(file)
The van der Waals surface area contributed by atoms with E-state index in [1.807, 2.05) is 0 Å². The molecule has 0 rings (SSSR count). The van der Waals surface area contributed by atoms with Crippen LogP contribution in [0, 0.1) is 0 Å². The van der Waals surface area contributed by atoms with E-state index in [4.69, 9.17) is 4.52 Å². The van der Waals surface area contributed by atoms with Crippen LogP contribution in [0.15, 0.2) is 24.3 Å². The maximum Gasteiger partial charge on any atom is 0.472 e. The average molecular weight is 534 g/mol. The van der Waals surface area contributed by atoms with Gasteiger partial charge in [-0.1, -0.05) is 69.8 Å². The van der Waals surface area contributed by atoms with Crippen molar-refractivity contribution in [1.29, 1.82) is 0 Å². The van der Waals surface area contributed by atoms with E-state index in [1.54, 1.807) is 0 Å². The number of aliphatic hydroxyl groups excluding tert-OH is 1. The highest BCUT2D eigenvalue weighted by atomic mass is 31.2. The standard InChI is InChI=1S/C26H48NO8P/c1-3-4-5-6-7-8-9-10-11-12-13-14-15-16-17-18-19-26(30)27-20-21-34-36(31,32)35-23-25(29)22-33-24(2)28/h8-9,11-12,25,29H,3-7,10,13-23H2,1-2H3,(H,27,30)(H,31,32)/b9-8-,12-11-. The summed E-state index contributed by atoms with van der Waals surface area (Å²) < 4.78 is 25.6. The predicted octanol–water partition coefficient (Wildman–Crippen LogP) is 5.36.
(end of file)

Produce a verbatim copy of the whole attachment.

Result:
The van der Waals surface area contributed by atoms with E-state index in [1.807, 2.05) is 0 Å². The molecule has 0 rings (SSSR count). The van der Waals surface area contributed by atoms with Crippen LogP contribution in [0, 0.1) is 0 Å². The van der Waals surface area contributed by atoms with E-state index in [4.69, 9.17) is 4.52 Å². The van der Waals surface area contributed by atoms with Crippen LogP contribution in [0.15, 0.2) is 24.3 Å². The maximum Gasteiger partial charge on any atom is 0.472 e. The average molecular weight is 534 g/mol. The van der Waals surface area contributed by atoms with Gasteiger partial charge in [-0.1, -0.05) is 69.8 Å². The van der Waals surface area contributed by atoms with Crippen molar-refractivity contribution in [1.29, 1.82) is 0 Å². The van der Waals surface area contributed by atoms with E-state index in [1.54, 1.807) is 0 Å². The number of aliphatic hydroxyl groups excluding tert-OH is 1. The highest BCUT2D eigenvalue weighted by atomic mass is 31.2. The standard InChI is InChI=1S/C26H48NO8P/c1-3-4-5-6-7-8-9-10-11-12-13-14-15-16-17-18-19-26(30)27-20-21-34-36(31,32)35-23-25(29)22-33-24(2)28/h8-9,11-12,25,29H,3-7,10,13-23H2,1-2H3,(H,27,30)(H,31,32)/b9-8-,12-11-. The summed E-state index contributed by atoms with van der Waals surface area (Å²) < 4.78 is 25.6. The predicted octanol–water partition coefficient (Wildman–Crippen LogP) is 5.36.